Osteoarthritis is among the 3 most disabling conditions having a remarkable public health impact in developed countries. It also has a high prevalence in the increasing population of elderly people. Research and clinical management of patients with osteoarthritis relies on the sound measurement of pain and functional limitations. The Outcome Measures in Rheumatology Clinical Trials group (OMERACT) and the 5th WHO/ILAR Task Force (World Health Organization/International League Against Rheumatism) recommended the use of condition-specific health-status measures to assess the domains pain, physical function, joint imaging, and patient global assessment in clinical research and practice. In contrast to the OMERACT perspective, which focuses on functioning and health as an outcome of the disease process to be evaluated in phase-III trials, functioning and health is not merely an outcome, but the starting point for assessing functioning and health of patients. With the ICF it is now possible to define the typical spectrum of problems in functioning of patients with osteoarthritis under consideration of environmental factors in a more systematic way using a globally agreed-upon language.
To do this, the ICF Research Branch and the WHO with the scientific support of Rehabilitationskrankenhaus/ Ulm University (Germany), Ludwig-Maximilian University (Germany), Swiss Association of Physical Therapy (Switzerland), University of Vienna (Austria), Hannover Medical School (Germany), Bone and Joint Decade, the European League against Rheumatism (EULAR) and the EU Health Monitor Project Group, initiated a project to develop internationally-accepted and evidence-based ICF Core Sets for osteoarthritis. This project was part of a larger project examining 12 chronic conditions with a high burden of disease.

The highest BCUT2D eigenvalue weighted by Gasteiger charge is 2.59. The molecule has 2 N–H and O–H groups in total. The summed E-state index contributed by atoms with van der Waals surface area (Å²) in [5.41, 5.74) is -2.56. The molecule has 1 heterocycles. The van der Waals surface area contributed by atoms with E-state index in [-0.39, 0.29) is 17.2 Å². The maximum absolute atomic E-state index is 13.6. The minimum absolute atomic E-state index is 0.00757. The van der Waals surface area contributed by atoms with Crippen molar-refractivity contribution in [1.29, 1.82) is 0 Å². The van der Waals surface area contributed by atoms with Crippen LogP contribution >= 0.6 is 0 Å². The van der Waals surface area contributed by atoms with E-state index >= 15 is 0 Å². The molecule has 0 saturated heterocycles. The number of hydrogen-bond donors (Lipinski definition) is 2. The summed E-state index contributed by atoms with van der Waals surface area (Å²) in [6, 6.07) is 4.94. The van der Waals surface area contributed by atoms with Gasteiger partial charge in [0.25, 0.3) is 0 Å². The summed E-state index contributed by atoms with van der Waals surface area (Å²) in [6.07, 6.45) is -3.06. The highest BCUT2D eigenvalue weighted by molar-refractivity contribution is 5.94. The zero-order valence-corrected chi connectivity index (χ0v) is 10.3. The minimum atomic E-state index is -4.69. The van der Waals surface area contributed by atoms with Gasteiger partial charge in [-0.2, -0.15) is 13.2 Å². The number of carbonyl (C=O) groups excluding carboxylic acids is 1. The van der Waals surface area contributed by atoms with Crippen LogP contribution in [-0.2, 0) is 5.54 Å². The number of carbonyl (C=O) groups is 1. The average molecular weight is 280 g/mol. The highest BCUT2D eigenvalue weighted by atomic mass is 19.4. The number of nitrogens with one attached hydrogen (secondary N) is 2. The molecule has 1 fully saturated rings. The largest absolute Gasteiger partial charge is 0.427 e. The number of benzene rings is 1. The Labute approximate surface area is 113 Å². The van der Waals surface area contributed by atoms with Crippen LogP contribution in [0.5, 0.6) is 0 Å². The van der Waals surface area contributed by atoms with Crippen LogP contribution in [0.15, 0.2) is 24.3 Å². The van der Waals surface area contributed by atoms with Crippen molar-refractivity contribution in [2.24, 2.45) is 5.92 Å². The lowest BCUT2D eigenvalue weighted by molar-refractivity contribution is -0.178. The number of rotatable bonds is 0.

The preparatory phase included a systematic literature review, a Delphi exercise and an empirical data collection using the ICF checklist:
An international ICF consensus conference took place from 26-29 April 2002 at a quiet monastery situated in a pleasant landscape far from any city and distractions. The aim of the conference was to establish the Comprehensive and Brief ICF Core Sets for patients with osteoarthritis. Seventeen experts from 7 different countries decided which ICF categories are to be included in the ICF Core Sets for osteoarthritis following a formal, decision-making and consensus process which integrated the results from the 3 preparatory studies.
55 ICF categories were selected for inclusion in the Comprehensive ICF Core for osteoarthritis. These categories can be taken into account when conducting a comprehensive, multidisciplinary assessment. Out of the 55 Comprehensive ICF Core Set categories, 13 ICF categories were selected as categories for the Brief ICF Core for osteoarthritis. The Brief ICF Core Set can be used in assessing patients participating in a clinical study on osteoarthritis.
Validation studies have been conducted.
For more information, feel free to contact the ICF Research Branch (email@example.com).
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